Public Land Playbook

Seven tips to help you outsmart ducks—and the competition—on public hunting areas

© Jim Thompson

By Chris Jennings

I remember drawing tokens for blind locations from a half-rusted Folger’s Coffee can at Turtle Creek Reservoir in Indiana when I was 16 years old. Plunging my hand into the can, I knew my prospects for the morning’s hunt were riding on the luck of the draw. Top-seven picks were ideal, but anything below 15 would mean long odds for a productive morning. Vivid memories from those early-morning blind drawings—the sign-in table, the line of bleary-eyed hunters, and the smell of strong coffee and dried mud—still give me a jolt of excitement.

More than two decades later, I’ve learned that the blind you draw or other location that you’re dealt on public hunting areas isn’t the end game. Success depends on your approach, knowledge, and in many cases motivation. The following seven tips from veteran waterfowlers are helpful reminders that finding success on public land isn’t a matter of random luck but rather of skill and determination.

Photo © Michael Cligan

1. Identify Good Habitat

Knowing your quarry is a must in any type of hunting situation, but it’s essential when pursuing waterfowl on public lands. Why are birds visiting that particular property, what food sources are they after, and, perhaps most important, when are they using certain habitats? The answers to these questions can put you on birds, but first you have to know what to look for.

“Water depth can determine where ducks feed, and the best hunting areas for dabbling ducks are often pretty shallow. Teal forage in water depths of six inches or less, while bigger puddle ducks like mallards and pintails can feed in up to 18 inches of water,” says DU Chief Scientist Dr. Tom Moorman. “Anything deeper than that will be loafing or roosting habitat, which ducks tend to use at different times of day from foraging areas.”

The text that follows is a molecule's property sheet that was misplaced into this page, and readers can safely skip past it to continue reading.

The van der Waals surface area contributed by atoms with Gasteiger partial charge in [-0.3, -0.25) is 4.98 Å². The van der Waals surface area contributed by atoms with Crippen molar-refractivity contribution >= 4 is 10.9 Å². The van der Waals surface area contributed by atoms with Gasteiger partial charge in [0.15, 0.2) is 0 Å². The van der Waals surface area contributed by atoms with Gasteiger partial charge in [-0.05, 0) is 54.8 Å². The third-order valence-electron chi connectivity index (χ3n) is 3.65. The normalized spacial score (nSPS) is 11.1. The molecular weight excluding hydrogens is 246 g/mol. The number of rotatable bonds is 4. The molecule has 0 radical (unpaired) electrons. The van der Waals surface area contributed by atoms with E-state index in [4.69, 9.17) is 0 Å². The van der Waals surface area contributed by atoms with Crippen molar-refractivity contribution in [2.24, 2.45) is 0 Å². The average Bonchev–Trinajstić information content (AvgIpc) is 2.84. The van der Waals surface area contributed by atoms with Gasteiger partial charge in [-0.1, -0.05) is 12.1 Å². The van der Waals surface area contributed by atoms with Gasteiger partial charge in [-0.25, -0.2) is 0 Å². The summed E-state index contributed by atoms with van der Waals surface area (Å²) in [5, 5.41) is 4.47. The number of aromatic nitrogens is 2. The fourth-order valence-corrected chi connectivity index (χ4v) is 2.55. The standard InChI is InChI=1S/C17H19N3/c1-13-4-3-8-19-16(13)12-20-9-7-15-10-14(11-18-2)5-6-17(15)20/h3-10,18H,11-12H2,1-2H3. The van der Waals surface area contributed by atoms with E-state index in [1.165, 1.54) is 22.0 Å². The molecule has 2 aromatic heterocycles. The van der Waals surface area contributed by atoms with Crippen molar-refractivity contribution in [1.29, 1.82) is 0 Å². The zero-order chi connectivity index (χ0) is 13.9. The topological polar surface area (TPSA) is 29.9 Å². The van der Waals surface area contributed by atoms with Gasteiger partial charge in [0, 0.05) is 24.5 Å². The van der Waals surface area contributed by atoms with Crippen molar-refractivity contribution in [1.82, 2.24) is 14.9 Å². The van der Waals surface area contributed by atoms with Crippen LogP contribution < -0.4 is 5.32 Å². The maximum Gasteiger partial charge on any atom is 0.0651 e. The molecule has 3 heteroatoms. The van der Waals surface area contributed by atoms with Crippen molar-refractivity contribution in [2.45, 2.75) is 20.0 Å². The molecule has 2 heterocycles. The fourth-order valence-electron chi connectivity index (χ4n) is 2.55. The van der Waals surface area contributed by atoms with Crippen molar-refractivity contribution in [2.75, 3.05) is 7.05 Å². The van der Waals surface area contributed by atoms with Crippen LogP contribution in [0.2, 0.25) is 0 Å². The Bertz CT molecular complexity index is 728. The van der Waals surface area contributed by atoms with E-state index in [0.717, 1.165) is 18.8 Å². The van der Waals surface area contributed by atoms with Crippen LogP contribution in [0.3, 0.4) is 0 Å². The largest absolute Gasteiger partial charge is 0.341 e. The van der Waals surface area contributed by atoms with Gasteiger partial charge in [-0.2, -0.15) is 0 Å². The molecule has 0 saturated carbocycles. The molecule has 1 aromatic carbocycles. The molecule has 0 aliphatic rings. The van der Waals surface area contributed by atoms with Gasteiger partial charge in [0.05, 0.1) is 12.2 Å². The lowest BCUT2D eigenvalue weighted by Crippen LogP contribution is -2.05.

This information, along with knowledge of preferred waterfowl food sources, will help you locate potential dabbling duck hot spots. “If you’re hunting seasonal wetlands, keep an eye out for annual seed producers,” Moorman says. “It’s a good idea to be able to identify the most common types of these plants—wild millet, smartweed, panic grass, fall panicum, and bearded sprangletop, just to name a few.” 

These natural waterfowl food sources can offer a road map to where dabbling ducks will gather to feed. Even areas that are dry early in the fall can fill up with birds later in the season when inundated by fall rains or backwater flooding. Moorman explains that you can tell how likely it is that an area will flood by looking at online satellite imagery. “Google Earth is a great tool to identify different habitats and evidence of hydrology. We use it regularly on the science side of our waterfowl habitat work. This technology allows you to see the ‘footprint’ of seasonal wetland basins, which can tell you if an area will hold water,” he says. “Your scouting should begin with food sources and water depth, then just follow the ducks, or try to find suitable habitats the birds are likely to move into when the weather changes.”